A Mind Experiment
In order to explore the true nature of what we want to accomplish, consider the following two theoretical cases.
A Christian organization identifies a group of people who are undeniably oppressed and impoverished. They therefore develop support programs that minister to the individual members, families and organizations within this group. Over a significant time period (i.e., decades) wonderful supportive spiritual, personal, financial and organizational relationships are developed. Much that is good from a Christian perspective has clearly been accomplished.
However, over that same time period, although good is done, the overall environment in which this impoverished group lives not only doesn’t improve, but in many respects gets demonstrably worse. For example, crime, including murder, increases. Schools utterly fail to provide even the most basic educational value to students. Family life remains utterly chaotic.
The Christian organization is aware of this situation, but refuses to ask why it has occurred, let alone do anything about it. They rather continue their programs and ministries with only minor modifications. Beyond this, in their political action they oppose any proposals to significantly change the schools, public safety, personal / family incentives and economics. They thus, in effect, behave as reactionaries who deem the current policies and resulting environment to be the best that can be practically obtained.
This case begins exactly like the first. However, after a long period of time, say twenty years, leaders in the Christian organization begin to ask serious questions. While they rejoice in the good that has been accomplished, they also mourn the fact that this impoverished group’s situation has demonstrably grown worse. They begin to contemplate the tragic fact that, under the current set of social policies, the impoverishment (spiritual, educational, personal safety, economic, etc.) of this group will not be improved in any foreseeable timeframe. Thus, in effect, the current social policies ensure that there will be an unending supply of victims to whom their Christian good works can be delivered.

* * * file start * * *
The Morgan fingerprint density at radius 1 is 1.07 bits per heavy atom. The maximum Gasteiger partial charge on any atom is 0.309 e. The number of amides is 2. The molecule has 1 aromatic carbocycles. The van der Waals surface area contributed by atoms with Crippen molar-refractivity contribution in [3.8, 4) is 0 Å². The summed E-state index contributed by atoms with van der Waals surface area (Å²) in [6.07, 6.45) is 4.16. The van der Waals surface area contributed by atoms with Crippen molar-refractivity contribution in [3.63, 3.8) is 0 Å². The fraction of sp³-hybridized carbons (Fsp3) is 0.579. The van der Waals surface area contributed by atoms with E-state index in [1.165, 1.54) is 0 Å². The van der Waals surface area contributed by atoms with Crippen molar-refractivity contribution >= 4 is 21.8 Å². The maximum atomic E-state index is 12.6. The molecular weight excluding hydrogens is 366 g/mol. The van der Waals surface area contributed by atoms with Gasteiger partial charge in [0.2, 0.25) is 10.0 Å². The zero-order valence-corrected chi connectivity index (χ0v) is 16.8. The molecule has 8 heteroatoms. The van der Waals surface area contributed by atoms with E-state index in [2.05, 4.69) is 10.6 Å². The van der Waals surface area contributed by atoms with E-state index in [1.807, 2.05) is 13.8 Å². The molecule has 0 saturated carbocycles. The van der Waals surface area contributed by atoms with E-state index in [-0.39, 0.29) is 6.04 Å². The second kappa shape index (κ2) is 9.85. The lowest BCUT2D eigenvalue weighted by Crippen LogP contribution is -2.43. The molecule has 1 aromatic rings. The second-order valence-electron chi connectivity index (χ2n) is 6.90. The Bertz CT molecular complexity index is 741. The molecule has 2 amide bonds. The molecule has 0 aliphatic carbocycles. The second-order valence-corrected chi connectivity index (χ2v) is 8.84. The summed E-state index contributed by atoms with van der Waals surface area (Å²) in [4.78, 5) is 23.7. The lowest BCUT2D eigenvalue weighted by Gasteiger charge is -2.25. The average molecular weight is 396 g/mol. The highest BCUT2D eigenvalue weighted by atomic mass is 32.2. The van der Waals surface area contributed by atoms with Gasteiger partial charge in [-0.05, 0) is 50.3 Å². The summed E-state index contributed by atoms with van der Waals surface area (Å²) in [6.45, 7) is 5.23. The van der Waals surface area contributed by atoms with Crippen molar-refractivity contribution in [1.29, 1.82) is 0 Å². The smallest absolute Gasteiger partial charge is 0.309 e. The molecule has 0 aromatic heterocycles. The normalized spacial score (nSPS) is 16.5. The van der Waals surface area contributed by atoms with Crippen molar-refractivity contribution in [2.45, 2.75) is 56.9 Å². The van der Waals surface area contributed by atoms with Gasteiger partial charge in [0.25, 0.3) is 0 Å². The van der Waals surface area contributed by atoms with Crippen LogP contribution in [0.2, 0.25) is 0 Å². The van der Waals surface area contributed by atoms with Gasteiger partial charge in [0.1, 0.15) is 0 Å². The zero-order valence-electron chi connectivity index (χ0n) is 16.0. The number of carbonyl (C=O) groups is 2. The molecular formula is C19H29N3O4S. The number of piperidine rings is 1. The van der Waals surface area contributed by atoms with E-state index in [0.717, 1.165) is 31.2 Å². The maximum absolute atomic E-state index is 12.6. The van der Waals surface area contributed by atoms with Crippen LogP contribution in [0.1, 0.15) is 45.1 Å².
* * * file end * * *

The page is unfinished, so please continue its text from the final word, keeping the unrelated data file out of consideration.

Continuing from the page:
Thus, if being kind to victims of impoverishment and oppression is the ultimate end of Christian compassion then this is a perfectly acceptable outcome. But these leaders reject this ultimate end. Rather, they conclude that the true ultimate end should be a situation in which this victim group no longer suffers under impoverishment and oppression at all. In this end they would no longer need the support of Christian charity but would rather take their place in society as peers rather than supplicants. Then the Christian organization, perhaps enriched by the contributions of this past impoverished group, could move on to other issues that appear most urgent.
But in order to pursue this new and better ultimate end the Christian leaders realize that they will have to confront the power interests that support the status quo. The realize that their ideas for reform, such as rebuilding of marriage and the family, will be met by accusations of evil motivation. Powerful political and social organizations will oppose reform of the schools, and will stoop low to attack the reformers. Anything that smacks of economic self-sufficiency will be denounced as greed even though a massive structure of bureaucrats earn a good living by doling out endless goods, services and money that breed hopelessness and dependency.